One of the more important issues with localization is how to modify text in a program. Anyone who hard-codes the text message into the program's body pays dearly when localizing the design. One technique is to create a text module for each language (such as english.c or french.c). It holds a list of all the text strings in an array, and each language variant of the module holds the same string information at the same array location. The software, when it needs a text string, uses the index.

Similarly, for a system with multiple localizations, one technique is for software to call a function that returns a pointer to the correct text string. The following snippet shows an example of this function:

int language;/* global language selection */	
char *GetTextPtr(int n)
  switch (language) {
    default: /* default is English */
    case 0:
      return &english[n];
    case 1:
      return &swedish[n];
    case 2:
      return &spanish[n];
    case 3:
      return &german[n];
    case 4:
      return &french[n];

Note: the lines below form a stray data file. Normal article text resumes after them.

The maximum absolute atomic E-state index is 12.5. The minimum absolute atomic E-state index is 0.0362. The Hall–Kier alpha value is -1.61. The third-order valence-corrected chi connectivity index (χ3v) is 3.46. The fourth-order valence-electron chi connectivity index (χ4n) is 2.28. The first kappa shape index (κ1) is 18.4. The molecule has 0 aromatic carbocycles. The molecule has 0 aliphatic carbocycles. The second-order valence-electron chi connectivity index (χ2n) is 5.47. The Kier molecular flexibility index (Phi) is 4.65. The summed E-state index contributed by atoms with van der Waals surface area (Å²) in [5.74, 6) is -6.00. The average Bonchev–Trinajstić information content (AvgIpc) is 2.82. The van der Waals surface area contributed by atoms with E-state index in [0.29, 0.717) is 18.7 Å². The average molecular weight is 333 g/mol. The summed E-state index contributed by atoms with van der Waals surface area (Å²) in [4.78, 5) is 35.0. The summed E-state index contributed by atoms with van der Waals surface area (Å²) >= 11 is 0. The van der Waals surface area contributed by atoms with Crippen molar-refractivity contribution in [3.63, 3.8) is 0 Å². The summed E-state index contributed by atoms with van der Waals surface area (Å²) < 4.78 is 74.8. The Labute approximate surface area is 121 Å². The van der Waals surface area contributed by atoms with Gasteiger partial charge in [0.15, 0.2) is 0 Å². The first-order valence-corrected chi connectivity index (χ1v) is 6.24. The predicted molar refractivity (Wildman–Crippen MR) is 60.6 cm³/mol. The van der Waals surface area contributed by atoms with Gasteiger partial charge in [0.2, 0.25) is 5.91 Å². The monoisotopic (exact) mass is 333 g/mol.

Any function that needs a text string calls GetTextPtr(). Its input argument is an index number into the string array (such as 4 for "Display diagnostics."). The function then branches to the proper language pointer and returns a pointer to the text string.

Translation woes

One of the biggest problems I've had with localization is finding translation staff who can properly put text strings into other languages. Remember, these people generally aren't computer whizzes, so technical terms and markings can throw them. For instance, what do you expect a nonprogrammer to do with %5.2f or %%? Likewise, line continuations and spaces for formatting can also throw off their work. The following programming guidelines should help translators do their work:

  1. Use macros for computer terms in the middle of text strings. Use uppercase characters that definitely don't look like text.
  2. Keep line lengths short. Remember about string-length expansion with other languages.
  3. When programming in C, don't continue lines with a "\"; instead, use the other form for strings: "text 1" "text 2" (no comma between the strings)
  4. Create and give the translators a style guide for the system. Do you want acronyms for various functions or should translators spell them out? Can or does the acronym change with different languages? How much space can a translator use for technical and product-specific terms? Are there any display-size restrictions that might limit how long a single word can be (a non-trivial issue for German and Italian)?